Later on, we passed more fresh roads connected to the main road we were walking on – part of what’s known as the fishbone effect, where one initial main road eventually branches out into many side roads cut into the jungle. As we got closer to our destination on the last day Quentisha knew various people, friends and family he had not seen for years in different pueblos we passed. Quentisha calls other Ashaninka and Asheninka “my brothers”, and in fact the original meaning of the word Ashaninka is ‘Brother to all’ or ‘our kinfolk’. He was called over to drink Masato with most of them, whilst explaining our mission. It is apparently rude to refuse the offer, and consequently, he must have drunk gallons of the stuff. I only had an occasional sip, using Covid as my excuse, and I have no idea how he actually managed to stagger all the way to Atalaya!
Thanks to Guillermo Rosas and the Supreme President of the Ashaninka people, Susana Silva Morales, for helping me to find a suitable guide and official documentation. It was and will be my golden pass through various places, aided by Quentisha patiently explaining my mission in his native language over and over to all the people we come into contact with.
Again, if anyone would like to help me out with a donation to my Fundrazr page or Paypal account to keep things going, please use the Paypal link below, which will take you to my support page. Any donation over £25/ $30 will earn you a signed, sealed and delivered (two year) Amazon calendar (when I get back home!) with exclusive photos from the trek and a listing on my partners’ page. Any technical problems donating, or if you prefer to help via a bank BACS payment, details are now on the support page also.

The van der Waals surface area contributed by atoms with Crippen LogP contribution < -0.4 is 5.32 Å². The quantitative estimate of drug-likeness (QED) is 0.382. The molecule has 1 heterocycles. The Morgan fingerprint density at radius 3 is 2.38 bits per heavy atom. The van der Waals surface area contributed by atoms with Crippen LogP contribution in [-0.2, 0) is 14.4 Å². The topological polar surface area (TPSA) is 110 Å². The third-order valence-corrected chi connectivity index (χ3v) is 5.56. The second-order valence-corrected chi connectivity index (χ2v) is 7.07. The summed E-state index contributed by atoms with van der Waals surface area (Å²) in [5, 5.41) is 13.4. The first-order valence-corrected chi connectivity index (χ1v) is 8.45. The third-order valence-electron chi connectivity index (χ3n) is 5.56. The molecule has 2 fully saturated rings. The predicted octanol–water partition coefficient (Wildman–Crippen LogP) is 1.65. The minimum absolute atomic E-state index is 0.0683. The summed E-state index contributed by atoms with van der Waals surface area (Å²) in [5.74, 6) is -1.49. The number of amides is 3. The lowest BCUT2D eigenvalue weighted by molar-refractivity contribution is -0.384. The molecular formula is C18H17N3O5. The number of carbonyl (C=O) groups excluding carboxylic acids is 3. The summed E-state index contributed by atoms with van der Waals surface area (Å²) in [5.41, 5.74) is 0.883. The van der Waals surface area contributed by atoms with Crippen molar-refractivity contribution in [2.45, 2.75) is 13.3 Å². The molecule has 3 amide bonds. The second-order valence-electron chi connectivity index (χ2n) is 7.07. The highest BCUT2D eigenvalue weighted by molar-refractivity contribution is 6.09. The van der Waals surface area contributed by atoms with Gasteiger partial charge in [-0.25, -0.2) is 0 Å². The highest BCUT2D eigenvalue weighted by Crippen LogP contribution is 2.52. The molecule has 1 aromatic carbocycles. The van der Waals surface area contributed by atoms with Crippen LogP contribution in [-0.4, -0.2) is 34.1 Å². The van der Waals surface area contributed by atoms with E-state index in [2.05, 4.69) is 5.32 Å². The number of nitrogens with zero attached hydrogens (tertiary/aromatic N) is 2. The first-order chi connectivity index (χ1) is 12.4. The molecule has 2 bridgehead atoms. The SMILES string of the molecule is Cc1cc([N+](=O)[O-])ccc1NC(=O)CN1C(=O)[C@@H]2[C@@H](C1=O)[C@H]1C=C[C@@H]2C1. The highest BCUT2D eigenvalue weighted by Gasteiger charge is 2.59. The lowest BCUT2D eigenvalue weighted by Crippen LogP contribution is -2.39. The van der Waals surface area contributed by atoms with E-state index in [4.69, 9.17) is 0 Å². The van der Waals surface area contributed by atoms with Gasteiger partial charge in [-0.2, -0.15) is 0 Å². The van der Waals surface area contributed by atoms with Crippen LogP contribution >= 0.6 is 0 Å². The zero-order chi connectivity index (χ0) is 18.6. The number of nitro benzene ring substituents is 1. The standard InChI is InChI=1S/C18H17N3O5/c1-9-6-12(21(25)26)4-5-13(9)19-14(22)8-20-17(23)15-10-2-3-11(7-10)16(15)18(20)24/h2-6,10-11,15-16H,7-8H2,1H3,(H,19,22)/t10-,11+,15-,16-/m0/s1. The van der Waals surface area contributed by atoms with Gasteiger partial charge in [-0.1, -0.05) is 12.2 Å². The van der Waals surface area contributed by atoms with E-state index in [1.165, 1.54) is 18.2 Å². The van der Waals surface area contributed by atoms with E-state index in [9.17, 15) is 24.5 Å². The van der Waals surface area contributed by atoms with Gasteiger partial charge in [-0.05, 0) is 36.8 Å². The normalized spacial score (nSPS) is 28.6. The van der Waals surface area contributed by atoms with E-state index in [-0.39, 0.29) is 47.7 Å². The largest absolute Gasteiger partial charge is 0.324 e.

Here’s another excellent Netflix Our Planet documentary – ‘Jungles’ – generously published online. Copyright Netflix; source Youtube.
Header image. Ashanaka chief Guillermo Rosas helped me with acquiring various documents in Atalaya.©️Casey2021
Looking south. The Rio Tambo meanders & climbs into the distance. Image ©️Casey2021
“We do not inherit the Earth from our ancestors, we borrow it from our children.”Native American proverb
Children getting coconuts to drink the water. Rio Sheshea Ucayali. Image©️Casey2021
Asheninka villagers working together to make a new roof. Ucayali Peru. Image ©️Casey2021
An Asheninka family walked with us 5km through the jungle to the next village. Mother and baby at the back. Image ©️Casey2021
Asheninka family. Cushma robes are still used in the pueblo. Image ©️Casey2021
Garmin tracking map 1. Rio Sheshea to Bolognesi
Garmin tracking map 2. Bolognesi to Atalaya
I’m just learning to write a blog on my mobile opposed to my now worn out laptop so apologies for any spacing errors etc.
Pan and zoom map to see more detail Also change to ‘bigger map’